Around this time Shinn, on impulse, built in the court behind 112 Waverly Place a complete little theater, containing seats for fifty-five spectators. He wrote burlesque melodramas, among them Hazel Weston, or More Sinned Against Than Usual, in which Flossie Shinn played the title role of the village schoolmarm who, as the innocent victim of scandal, is driven out into a snowstorm by the farm couple (Shinn and Edith Glackens) with whom she lodged. Hazel is then pursued by the villainous Flugeon Smith (Glackens), who, failing to possess her by foul means, offers matrimony. At this point in the story Shinn’s muse abruptly abandoned him, and at a rehearsal he invited Flossie to come up with her own retort. Glaring defiance at her loathed suitor, she instantly cried: “You vampire in viper’s form! Rather a thousand times would I be dead—with a snowdrift in my hair! That, sir, would be my bridal wreath!” On opening night this speech elicited a tumult of cheering and clapping.

At thirty-five, when many artists just begin to hit their stride, Shinn had peaked.

The subsequent history of Shinn’s melodramas must have astonished him. Approached one day by a showman, their author gladly sold him the rights to them for a small sum, perhaps a couple of hundred dollars, whereupon they became staple offerings on the vaudeville circuit, bringing their new owner revenue year after year. Hazel Weston was translated into six languages, including those of Scandinavia, and continued to be performed for nearly a quarter of a century—often, it is said, in the rural parts of Europe, where credulous peasants took it quite seriously.

But things were not going so smoothly in the Shinns’ life as these pleasant theatrical diversions would suggest. As the artist’s biographer, Edith DeShazo, disclosed in her 1974 book Everett Shinn, 1876–1953: A Figure in His Time, Flossie Shinn dreaded becoming pregnant and for this reason often shrank from lovemaking, wherefore Shinn sought and found solace, discreetly, with other women. All the same he remained devoted to her, and the pair, outstandingly attractive, charming, and thoroughly compatible in many ways, presented to the world a picture of connubial felicity.

Then one day early in 1912 Shinn told his wife he wanted a divorce. When she had recovered from the blow sufficiently to act, she applied for the decree, citing misconduct on Shinn’s part with three women in the course of a month. And in August her petition was granted.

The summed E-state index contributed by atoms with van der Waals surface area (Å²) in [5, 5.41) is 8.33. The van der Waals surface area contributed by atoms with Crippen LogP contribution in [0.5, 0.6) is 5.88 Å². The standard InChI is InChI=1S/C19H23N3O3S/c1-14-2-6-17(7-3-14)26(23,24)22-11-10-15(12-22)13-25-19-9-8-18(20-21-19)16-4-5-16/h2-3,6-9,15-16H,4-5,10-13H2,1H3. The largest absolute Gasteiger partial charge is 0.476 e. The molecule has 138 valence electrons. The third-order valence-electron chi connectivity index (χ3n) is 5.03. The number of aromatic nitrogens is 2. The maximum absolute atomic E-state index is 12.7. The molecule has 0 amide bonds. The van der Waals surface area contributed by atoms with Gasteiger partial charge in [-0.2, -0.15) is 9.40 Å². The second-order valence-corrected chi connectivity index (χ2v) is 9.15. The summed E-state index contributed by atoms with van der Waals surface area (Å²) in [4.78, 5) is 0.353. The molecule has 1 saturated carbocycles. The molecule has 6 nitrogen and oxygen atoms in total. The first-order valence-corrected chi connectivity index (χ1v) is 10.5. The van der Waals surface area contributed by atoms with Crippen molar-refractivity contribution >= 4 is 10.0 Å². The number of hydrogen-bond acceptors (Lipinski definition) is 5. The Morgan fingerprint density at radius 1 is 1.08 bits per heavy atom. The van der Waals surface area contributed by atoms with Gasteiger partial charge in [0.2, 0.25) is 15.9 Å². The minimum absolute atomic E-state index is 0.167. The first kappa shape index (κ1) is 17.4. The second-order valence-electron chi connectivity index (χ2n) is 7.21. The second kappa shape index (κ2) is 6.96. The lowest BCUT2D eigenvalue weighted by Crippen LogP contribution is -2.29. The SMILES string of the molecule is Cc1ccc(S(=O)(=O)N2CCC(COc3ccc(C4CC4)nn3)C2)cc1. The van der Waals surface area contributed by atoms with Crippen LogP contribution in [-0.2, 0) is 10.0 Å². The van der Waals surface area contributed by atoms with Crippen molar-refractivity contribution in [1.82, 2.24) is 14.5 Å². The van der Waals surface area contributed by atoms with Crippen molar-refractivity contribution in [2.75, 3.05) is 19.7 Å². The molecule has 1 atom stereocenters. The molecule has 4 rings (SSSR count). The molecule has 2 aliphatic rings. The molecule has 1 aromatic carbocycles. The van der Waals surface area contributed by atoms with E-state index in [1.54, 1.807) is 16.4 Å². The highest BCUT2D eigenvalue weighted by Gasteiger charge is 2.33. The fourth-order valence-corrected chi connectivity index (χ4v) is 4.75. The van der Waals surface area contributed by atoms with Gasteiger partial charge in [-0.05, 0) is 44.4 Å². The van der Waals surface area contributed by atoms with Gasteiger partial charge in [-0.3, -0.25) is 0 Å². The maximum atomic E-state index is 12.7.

As Shinn must have foreseen would happen, the Glackenses took a dim view of his casting aside his wife, a great favorite of theirs, and their relations with him cooled. In retrospect, these ruptures—with his wife and with the fellow artist he esteemed above all others—could be seen as symptoms of a profound change in the man himself, for the year 1912 marks a clear break between the brilliant opening phase of his career and another longer but far less distinguished one. The curious fact is that by thirty-five—an age at which many an artist just begins to hit his stride—Shinn had peaked, and his best work was behind him. He continued to paint easel pictures, but he stopped courting kudos as a painter to concentrate on commercial success. Whereas he had exhibited work at an average of three shows a year since 1899, he was not to do so again until 1920 and after that not until 1937!

Asked late in 1912 to exhibit at the Armory Show being organized under the leadership of Arthur B. Davies, Shinn either declined or simply ignored the invitation. That enormously significant exhibition, which exposed stay-at-home Americans for the first time to works by the postimpressionist masters Cézanne, van Gogh, and Gauguin, to cubism and fauvism, and to Marcel Duchamp’s Nude Descending a Staircase, opened in New York’s 69th Regiment Armory in February 1913, but it is unlikely that Shinn, hostile to all modern art of whatever provenance, even bothered to attend it.

In March 1913 Shinn married Corinne Baldwin, a young woman from upstate New York whom he had met in Bellport. His new wife was to bear him two children, Janet and David, in 1915 and 1916 respectively. The couple eventually settled near the village of Palenville, at the foot of the Catskill Mountains, where Shinn built a vast and imposing fieldstone house he christened Bailiwick.

In 1915 an intriguing commentary on Shinn appeared in print in a faintly ludicrous novel by Theodore Dreiser, The Genius, whose tirelessly womanizing artist hero, Eugene Witla, was popularly supposed to have been based on him, just as a number of Witla’s pictures were, from the author’s descriptions of them, unmistakably based on Sloan’s. Dreiser had met several of the Ashcan painters while editing magazines to which they contributed illustrations, but he knew none well. Nor, it was clear, did he have a clue about the economics of selling and buying modern American paintings. Both Sloan and Shinn made the point to reporters that Witla, who easily sells his pictures of slum life for eighteen thousand dollars apiece, could not possibly exist in the real world.